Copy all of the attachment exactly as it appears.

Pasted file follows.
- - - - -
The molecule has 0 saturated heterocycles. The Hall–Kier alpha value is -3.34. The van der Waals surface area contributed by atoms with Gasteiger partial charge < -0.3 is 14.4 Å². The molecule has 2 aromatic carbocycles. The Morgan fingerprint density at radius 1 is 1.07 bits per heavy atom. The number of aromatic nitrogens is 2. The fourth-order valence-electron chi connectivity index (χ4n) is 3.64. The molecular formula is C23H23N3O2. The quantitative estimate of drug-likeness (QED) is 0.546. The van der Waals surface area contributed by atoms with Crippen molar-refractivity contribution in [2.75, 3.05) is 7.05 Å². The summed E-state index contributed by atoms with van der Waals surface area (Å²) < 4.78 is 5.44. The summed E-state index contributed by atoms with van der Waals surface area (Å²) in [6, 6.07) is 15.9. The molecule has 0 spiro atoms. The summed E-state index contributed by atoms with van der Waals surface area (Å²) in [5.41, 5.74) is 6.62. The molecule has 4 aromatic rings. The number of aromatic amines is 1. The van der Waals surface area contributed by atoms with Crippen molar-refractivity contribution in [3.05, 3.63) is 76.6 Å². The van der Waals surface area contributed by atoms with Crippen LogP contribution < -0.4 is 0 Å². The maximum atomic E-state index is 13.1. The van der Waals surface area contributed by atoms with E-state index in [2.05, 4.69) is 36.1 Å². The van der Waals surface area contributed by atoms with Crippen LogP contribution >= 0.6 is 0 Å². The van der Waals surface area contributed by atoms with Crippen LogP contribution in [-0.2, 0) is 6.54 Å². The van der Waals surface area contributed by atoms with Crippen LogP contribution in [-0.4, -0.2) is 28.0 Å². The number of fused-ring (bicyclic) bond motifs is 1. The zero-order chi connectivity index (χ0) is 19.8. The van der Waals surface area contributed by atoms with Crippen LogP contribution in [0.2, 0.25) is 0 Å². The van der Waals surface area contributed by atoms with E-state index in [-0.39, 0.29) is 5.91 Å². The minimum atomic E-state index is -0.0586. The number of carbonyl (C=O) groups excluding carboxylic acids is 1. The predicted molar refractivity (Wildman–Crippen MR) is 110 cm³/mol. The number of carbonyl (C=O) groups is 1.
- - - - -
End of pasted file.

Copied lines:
The molecule has 0 saturated heterocycles. The Hall–Kier alpha value is -3.34. The van der Waals surface area contributed by atoms with Gasteiger partial charge < -0.3 is 14.4 Å². The molecule has 2 aromatic carbocycles. The Morgan fingerprint density at radius 1 is 1.07 bits per heavy atom. The number of aromatic nitrogens is 2. The fourth-order valence-electron chi connectivity index (χ4n) is 3.64. The molecular formula is C23H23N3O2. The quantitative estimate of drug-likeness (QED) is 0.546. The van der Waals surface area contributed by atoms with Crippen molar-refractivity contribution in [2.75, 3.05) is 7.05 Å². The summed E-state index contributed by atoms with van der Waals surface area (Å²) < 4.78 is 5.44. The summed E-state index contributed by atoms with van der Waals surface area (Å²) in [6, 6.07) is 15.9. The molecule has 0 spiro atoms. The summed E-state index contributed by atoms with van der Waals surface area (Å²) in [5.41, 5.74) is 6.62. The molecule has 4 aromatic rings. The number of aromatic amines is 1. The van der Waals surface area contributed by atoms with Crippen molar-refractivity contribution in [3.05, 3.63) is 76.6 Å². The van der Waals surface area contributed by atoms with Crippen LogP contribution < -0.4 is 0 Å². The maximum atomic E-state index is 13.1. The van der Waals surface area contributed by atoms with E-state index in [2.05, 4.69) is 36.1 Å². The van der Waals surface area contributed by atoms with Crippen LogP contribution >= 0.6 is 0 Å². The van der Waals surface area contributed by atoms with Crippen LogP contribution in [-0.2, 0) is 6.54 Å². The van der Waals surface area contributed by atoms with Crippen LogP contribution in [-0.4, -0.2) is 28.0 Å². The number of fused-ring (bicyclic) bond motifs is 1. The zero-order chi connectivity index (χ0) is 19.8. The van der Waals surface area contributed by atoms with Crippen LogP contribution in [0.2, 0.25) is 0 Å². The van der Waals surface area contributed by atoms with E-state index in [-0.39, 0.29) is 5.91 Å². The minimum atomic E-state index is -0.0586. The number of carbonyl (C=O) groups excluding carboxylic acids is 1. The predicted molar refractivity (Wildman–Crippen MR) is 110 cm³/mol. The number of carbonyl (C=O) groups is 1.